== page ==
When working to fully connect with our human reality, music, like always, may be the best way to express our thoughts regarding the matter. That’s why RⱯHM ⚉’s new track “semiautomatical” was made. It highlights the complicated nature of our society by showing us the more mundane moments while also giving us a peek inside the soothing, wind-in-our -hair moments. Not to worry, the track itself is anything but mundane, keeping your ears perked for the entirety of the nearly four-minute track. With this, he pushes himself even further past any boundaries, cementing him as the adventurous face in music. As we listeners step into this portal to a new view of our planet and humanity as a whole, we face reinvention and peace, and glorious music, of course.
He says of the meaning behind the track:
“semiautomatical” is a non-word that I was using to refer to this kind of halfness. Closeness and farness simultaneously. Watching other people have sex on the internet. love in the anthropocene. blah blah you get it. but it’s more ambiguous than “wow this is fucked the bots are taking over my brainstem.”
The Dawn Drapes are Michael Sanzo and Daniel Rice. This musical duo formed in Harrisonburg, VA in 2010, and has been cultivating their sound with notable influences of shoegaze and psych-wave over the years. Their newest release is an indie masterpiece complete with beautiful melodies and splendid strings. “You Are The One” is the latest single to further the anticipation for their full-length album expected sometime this year. This single was recorded at Headroom Studios in Philadelphia with producer Shane Woods and musicians Noah Skaroff and Keaton Thandi.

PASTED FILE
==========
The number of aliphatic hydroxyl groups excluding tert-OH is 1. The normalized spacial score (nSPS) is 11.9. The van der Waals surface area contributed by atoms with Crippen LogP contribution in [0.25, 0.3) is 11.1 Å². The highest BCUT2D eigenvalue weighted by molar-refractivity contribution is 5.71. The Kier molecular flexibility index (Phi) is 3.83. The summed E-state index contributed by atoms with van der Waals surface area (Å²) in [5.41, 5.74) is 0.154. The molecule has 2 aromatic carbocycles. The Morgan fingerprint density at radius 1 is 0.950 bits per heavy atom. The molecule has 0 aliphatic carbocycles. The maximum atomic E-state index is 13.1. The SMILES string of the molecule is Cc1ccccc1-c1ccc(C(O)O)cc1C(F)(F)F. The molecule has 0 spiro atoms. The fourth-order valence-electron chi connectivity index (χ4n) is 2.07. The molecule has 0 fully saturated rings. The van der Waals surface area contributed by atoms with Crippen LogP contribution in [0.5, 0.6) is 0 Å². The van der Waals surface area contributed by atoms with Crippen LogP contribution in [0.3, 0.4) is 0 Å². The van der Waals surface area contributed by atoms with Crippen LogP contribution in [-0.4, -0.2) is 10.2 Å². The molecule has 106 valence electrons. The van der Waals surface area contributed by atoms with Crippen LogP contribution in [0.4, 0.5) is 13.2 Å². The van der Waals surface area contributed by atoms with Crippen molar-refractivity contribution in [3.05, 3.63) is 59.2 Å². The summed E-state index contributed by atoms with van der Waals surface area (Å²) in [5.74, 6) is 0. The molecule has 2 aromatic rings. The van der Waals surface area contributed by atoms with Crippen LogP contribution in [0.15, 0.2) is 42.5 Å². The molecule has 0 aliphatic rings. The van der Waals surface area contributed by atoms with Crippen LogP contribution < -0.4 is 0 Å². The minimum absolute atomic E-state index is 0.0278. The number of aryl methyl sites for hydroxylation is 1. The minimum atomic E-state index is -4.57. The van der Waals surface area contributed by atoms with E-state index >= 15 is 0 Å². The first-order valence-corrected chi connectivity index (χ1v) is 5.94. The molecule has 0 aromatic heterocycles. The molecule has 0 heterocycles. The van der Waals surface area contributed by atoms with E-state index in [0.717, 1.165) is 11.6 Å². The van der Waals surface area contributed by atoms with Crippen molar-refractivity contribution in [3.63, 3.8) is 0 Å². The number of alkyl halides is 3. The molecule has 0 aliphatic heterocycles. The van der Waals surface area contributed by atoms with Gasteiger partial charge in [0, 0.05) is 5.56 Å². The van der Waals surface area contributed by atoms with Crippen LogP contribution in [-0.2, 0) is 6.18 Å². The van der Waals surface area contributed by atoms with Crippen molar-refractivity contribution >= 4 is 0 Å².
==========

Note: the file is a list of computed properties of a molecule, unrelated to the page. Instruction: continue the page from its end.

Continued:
At first listen, you’ll probably start to unravel all the layers of this song, and perhaps want to listen on repeat to take it all in again and again. Whether it’s the songwriting, fresh melodies, smooth synths, or tappy high-hat percussion, this song will only do wonders for your indie ears. The vibe of this duo is something so familiar, yet so foreign at the same time – it’s apparent they didn’t follow a recipe to make this song, but instead tapped into their most creative selves and made some magic. If you’re looking to build some new playlists for this year, then be sure to add this song, and give Dawn Drapes a follow on Spotify.
British rock band You Me at Six have delivered a moody turned explosion of a track with their newest release, “Adrenaline”. This is to say that the song eases you in with a gentle, soft verse before blowing you away with loud and catchy chorus to ripple through your mind. I can only imagine what it sounds like in a room full of people at a live show. The chorus isn’t nearly the only mind-blowing thing here. The moments leading up to the chorus are a direct contrast to the subsequent parts, with just a vocal and gripping melody to prepare you for what’s to come in the rest of the song.
The song’s dark sound matches the lyrical content to a tee. Appropriately, the listener is taken to the possible dark side of our personalities and the struggle that comes with balancing our thoughts while still being who we are. The sonics of the track amplify this idea, creating a world filled with intense emotions.
Lead singer Josh Franceschi says of the track: “Adrenaline is about understanding & accepting the capacity we all have as humans to have split personalities. Coming to terms with the idea of co-dependency.”